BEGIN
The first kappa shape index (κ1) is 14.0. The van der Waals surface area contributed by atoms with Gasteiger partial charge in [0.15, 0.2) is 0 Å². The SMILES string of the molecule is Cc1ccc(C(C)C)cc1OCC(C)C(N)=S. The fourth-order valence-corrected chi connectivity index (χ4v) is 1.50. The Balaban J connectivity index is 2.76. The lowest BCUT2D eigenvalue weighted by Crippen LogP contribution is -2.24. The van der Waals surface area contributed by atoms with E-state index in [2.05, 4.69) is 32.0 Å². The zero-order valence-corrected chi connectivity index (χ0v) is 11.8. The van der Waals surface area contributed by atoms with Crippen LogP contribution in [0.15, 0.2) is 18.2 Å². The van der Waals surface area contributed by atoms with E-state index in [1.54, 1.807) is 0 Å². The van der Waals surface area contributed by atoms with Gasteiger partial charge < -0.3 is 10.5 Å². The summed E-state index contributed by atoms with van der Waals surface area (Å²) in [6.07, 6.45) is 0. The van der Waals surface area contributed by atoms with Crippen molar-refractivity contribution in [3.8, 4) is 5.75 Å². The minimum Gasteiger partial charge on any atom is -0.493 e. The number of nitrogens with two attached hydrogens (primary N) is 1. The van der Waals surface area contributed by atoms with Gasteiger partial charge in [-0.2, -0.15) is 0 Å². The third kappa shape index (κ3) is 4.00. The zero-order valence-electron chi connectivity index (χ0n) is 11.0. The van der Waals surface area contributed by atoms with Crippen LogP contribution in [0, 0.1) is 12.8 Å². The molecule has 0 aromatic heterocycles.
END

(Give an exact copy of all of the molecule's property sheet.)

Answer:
The first kappa shape index (κ1) is 14.0. The van der Waals surface area contributed by atoms with Gasteiger partial charge in [0.15, 0.2) is 0 Å². The SMILES string of the molecule is Cc1ccc(C(C)C)cc1OCC(C)C(N)=S. The fourth-order valence-corrected chi connectivity index (χ4v) is 1.50. The Balaban J connectivity index is 2.76. The lowest BCUT2D eigenvalue weighted by Crippen LogP contribution is -2.24. The van der Waals surface area contributed by atoms with E-state index in [2.05, 4.69) is 32.0 Å². The zero-order valence-corrected chi connectivity index (χ0v) is 11.8. The van der Waals surface area contributed by atoms with Crippen LogP contribution in [0.15, 0.2) is 18.2 Å². The van der Waals surface area contributed by atoms with E-state index in [1.54, 1.807) is 0 Å². The van der Waals surface area contributed by atoms with Gasteiger partial charge < -0.3 is 10.5 Å². The summed E-state index contributed by atoms with van der Waals surface area (Å²) in [6.07, 6.45) is 0. The van der Waals surface area contributed by atoms with Crippen molar-refractivity contribution in [3.8, 4) is 5.75 Å². The minimum Gasteiger partial charge on any atom is -0.493 e. The number of nitrogens with two attached hydrogens (primary N) is 1. The van der Waals surface area contributed by atoms with Gasteiger partial charge in [-0.2, -0.15) is 0 Å². The third kappa shape index (κ3) is 4.00. The zero-order valence-electron chi connectivity index (χ0n) is 11.0. The van der Waals surface area contributed by atoms with Crippen LogP contribution in [0, 0.1) is 12.8 Å². The molecule has 0 aromatic heterocycles.